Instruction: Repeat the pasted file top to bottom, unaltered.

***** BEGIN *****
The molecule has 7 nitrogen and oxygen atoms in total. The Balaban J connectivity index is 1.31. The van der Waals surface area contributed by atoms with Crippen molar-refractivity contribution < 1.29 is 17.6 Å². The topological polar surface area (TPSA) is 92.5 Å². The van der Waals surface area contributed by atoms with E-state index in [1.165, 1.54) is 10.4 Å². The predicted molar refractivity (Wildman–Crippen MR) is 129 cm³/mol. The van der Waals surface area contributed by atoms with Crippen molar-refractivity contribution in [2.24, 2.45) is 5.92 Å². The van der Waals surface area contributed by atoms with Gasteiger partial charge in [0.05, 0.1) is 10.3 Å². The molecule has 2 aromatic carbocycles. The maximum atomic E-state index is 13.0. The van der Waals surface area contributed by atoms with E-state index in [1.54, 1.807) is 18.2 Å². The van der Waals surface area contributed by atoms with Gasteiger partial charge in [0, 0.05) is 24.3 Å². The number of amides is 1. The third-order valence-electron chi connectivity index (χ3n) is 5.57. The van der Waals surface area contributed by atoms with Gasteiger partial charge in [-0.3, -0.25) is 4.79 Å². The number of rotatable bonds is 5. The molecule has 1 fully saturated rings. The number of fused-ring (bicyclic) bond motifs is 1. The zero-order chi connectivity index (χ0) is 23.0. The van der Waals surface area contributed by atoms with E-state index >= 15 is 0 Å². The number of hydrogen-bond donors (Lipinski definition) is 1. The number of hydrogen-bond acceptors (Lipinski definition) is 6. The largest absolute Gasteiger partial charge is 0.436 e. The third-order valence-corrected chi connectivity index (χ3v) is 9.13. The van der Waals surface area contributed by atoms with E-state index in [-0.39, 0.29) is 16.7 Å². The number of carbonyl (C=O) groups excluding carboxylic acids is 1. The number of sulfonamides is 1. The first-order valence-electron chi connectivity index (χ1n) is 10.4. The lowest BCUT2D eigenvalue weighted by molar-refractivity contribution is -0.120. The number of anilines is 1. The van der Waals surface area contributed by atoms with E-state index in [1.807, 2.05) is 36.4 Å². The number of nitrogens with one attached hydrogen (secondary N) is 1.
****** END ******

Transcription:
The molecule has 7 nitrogen and oxygen atoms in total. The Balaban J connectivity index is 1.31. The van der Waals surface area contributed by atoms with Crippen molar-refractivity contribution < 1.29 is 17.6 Å². The topological polar surface area (TPSA) is 92.5 Å². The van der Waals surface area contributed by atoms with E-state index in [1.165, 1.54) is 10.4 Å². The predicted molar refractivity (Wildman–Crippen MR) is 129 cm³/mol. The van der Waals surface area contributed by atoms with Crippen molar-refractivity contribution in [2.24, 2.45) is 5.92 Å². The van der Waals surface area contributed by atoms with Gasteiger partial charge in [0.05, 0.1) is 10.3 Å². The molecule has 2 aromatic carbocycles. The maximum atomic E-state index is 13.0. The van der Waals surface area contributed by atoms with E-state index in [1.54, 1.807) is 18.2 Å². The van der Waals surface area contributed by atoms with Gasteiger partial charge in [0, 0.05) is 24.3 Å². The number of amides is 1. The third-order valence-electron chi connectivity index (χ3n) is 5.57. The van der Waals surface area contributed by atoms with Gasteiger partial charge in [-0.3, -0.25) is 4.79 Å². The number of rotatable bonds is 5. The molecule has 1 fully saturated rings. The number of fused-ring (bicyclic) bond motifs is 1. The zero-order chi connectivity index (χ0) is 23.0. The van der Waals surface area contributed by atoms with E-state index >= 15 is 0 Å². The number of hydrogen-bond donors (Lipinski definition) is 1. The number of hydrogen-bond acceptors (Lipinski definition) is 6. The largest absolute Gasteiger partial charge is 0.436 e. The third-order valence-corrected chi connectivity index (χ3v) is 9.13. The van der Waals surface area contributed by atoms with E-state index in [-0.39, 0.29) is 16.7 Å². The number of carbonyl (C=O) groups excluding carboxylic acids is 1. The number of sulfonamides is 1. The first-order valence-electron chi connectivity index (χ1n) is 10.4. The lowest BCUT2D eigenvalue weighted by molar-refractivity contribution is -0.120. The number of anilines is 1. The van der Waals surface area contributed by atoms with E-state index in [1.807, 2.05) is 36.4 Å². The number of nitrogens with one attached hydrogen (secondary N) is 1.